In Intersectionality as a Framework for Transformative Research, (Garcia 2013) the author presents an argument that the role of cultural and socioeconomic diversity (Discourses, as Gee might state it) existent in special education research have not been adequately addressed. He defines intersectionality as the refusal to accept unitary definitions and categorizations, and instead examine issues such as race, class, and gender as they are inherently intertwined and inseparable. It looks at their interplay.
Further complicating matters, Garcia recognizes that traditional categories used to study differences rely on markers that are often times not static. That is to say a sort of marker - such as English Language Learner - used to identify an individual or group of individuals in one instance, may ultimately shift or change. The markers upon which researchers use to categories groups are not static. Consequently, the changing nature of the markers must be considered in addition to the continual interplay between them.
And finally, it is not just that individuals may fall into multiple categories or that the markers used to define those categories are fluid, but the categories and markers themselves, frequently hold unstated power or status connotations which also must be considered in their research.
All of these factors suggest that the study of educational problems in general (and in the case of the authors’ point - special education issues in particular) extremely challenging. As educational researchers Jordan, Kleinsasser, and Roe might say, the wicked problems of education seem to have become even more wicked.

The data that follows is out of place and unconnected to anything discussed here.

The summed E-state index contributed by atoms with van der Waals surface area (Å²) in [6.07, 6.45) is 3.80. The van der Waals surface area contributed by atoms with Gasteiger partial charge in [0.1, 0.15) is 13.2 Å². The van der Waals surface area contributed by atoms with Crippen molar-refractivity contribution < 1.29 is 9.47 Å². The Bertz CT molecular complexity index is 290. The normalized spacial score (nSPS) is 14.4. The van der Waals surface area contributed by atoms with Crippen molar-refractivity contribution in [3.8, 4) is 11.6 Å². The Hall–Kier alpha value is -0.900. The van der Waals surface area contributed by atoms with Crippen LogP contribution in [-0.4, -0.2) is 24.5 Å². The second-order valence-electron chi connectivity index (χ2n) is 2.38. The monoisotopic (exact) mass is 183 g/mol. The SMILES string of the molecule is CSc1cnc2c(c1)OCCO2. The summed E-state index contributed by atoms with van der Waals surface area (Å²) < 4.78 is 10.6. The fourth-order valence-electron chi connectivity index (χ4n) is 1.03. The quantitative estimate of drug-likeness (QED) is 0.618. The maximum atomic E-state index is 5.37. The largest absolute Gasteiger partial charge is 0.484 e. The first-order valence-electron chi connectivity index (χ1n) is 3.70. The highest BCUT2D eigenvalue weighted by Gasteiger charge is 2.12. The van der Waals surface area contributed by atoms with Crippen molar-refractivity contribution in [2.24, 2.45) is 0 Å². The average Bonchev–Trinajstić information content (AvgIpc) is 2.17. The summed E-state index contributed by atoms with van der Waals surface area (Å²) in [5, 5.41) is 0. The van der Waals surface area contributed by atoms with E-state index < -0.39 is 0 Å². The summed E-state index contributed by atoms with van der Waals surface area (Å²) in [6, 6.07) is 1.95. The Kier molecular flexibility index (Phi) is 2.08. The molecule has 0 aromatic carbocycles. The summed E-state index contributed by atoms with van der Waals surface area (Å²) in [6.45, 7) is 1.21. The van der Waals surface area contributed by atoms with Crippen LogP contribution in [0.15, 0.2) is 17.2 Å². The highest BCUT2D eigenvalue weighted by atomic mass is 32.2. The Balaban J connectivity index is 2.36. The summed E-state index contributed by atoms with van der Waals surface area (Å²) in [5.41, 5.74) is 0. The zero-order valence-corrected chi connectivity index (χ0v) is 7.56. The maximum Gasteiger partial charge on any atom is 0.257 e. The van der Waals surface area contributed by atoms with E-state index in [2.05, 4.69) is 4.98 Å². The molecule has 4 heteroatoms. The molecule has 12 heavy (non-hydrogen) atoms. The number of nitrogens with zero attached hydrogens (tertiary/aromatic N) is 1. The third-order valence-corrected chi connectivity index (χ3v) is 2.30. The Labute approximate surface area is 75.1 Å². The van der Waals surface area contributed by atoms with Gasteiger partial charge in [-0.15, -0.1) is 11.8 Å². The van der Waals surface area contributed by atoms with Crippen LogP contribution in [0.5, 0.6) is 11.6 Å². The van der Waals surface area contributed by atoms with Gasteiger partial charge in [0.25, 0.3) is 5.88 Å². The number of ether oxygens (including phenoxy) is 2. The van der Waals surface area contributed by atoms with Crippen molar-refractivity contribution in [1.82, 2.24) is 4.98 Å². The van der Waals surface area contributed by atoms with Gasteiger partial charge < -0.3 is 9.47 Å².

Why not just treat each individual as… individual? Increasingly, research is demonstrating that the multitude of factors which influence learning requires students to be treated as individuals.
As the author states, “...an intersectionality framework engages researchers in a multi-layered analysis that seeks to uncover the processes by which the experiences of subgroups within a larger identity category are marginalized, through understanding the cultural construction of identities within and across individuals, and uncovering how social, institutional, and political structures shape and reinforce identify formation, and influence identity salience across contexts.” (Garcia, p37) The intersectionality framework, then, encourages both the educational researcher and the educational practitioner with several questions to consider as they engage their topic of study or their students. Among these are, “What are my perceptions, assumptions, and views of difference? Is my (our) cultural understanding sufficient to conduct culturally responsible research that will contribute to more equitable and accessible educational outcomes for all groups of learners?” (p37).
The educational researcher has an easier time dealing with these issues. They are not faced with making the minute by minute decisions that the educational practitioner is, and at the end of the day, the educational researcher can incorporate an escape hatch into their conclusion of their research, “..further research is warranted.” The classroom teacher, the practitioner, however is not afforded such novelties. To do her job well, the practitioner must consider the intersectionality in their decision making, and at the end of the day, their decisions have real consequences on real people. When the practitioner makes a misjudgement about the interplay between the various attributes of an individual and the interplay of those attributes and the attributes of another, or how the culture or context interplay (or, in Garcia’s terms - intersect), there are real people who lose out on the best learning experience possible.
Jordan, M. E., Kleinsasser, R. C., & Roe, M. F. (2014). Wicked problems: inescapable wickedity. Journal of Education for Teaching, 40(4), 415-430
Garcia, S.B. & Ortiz, A.A. (2013). Intersectionality as a framework for transformative research in special education. Multiple Voices for Ethnically Diverse Exceptional Learners, 13(2), 32-47.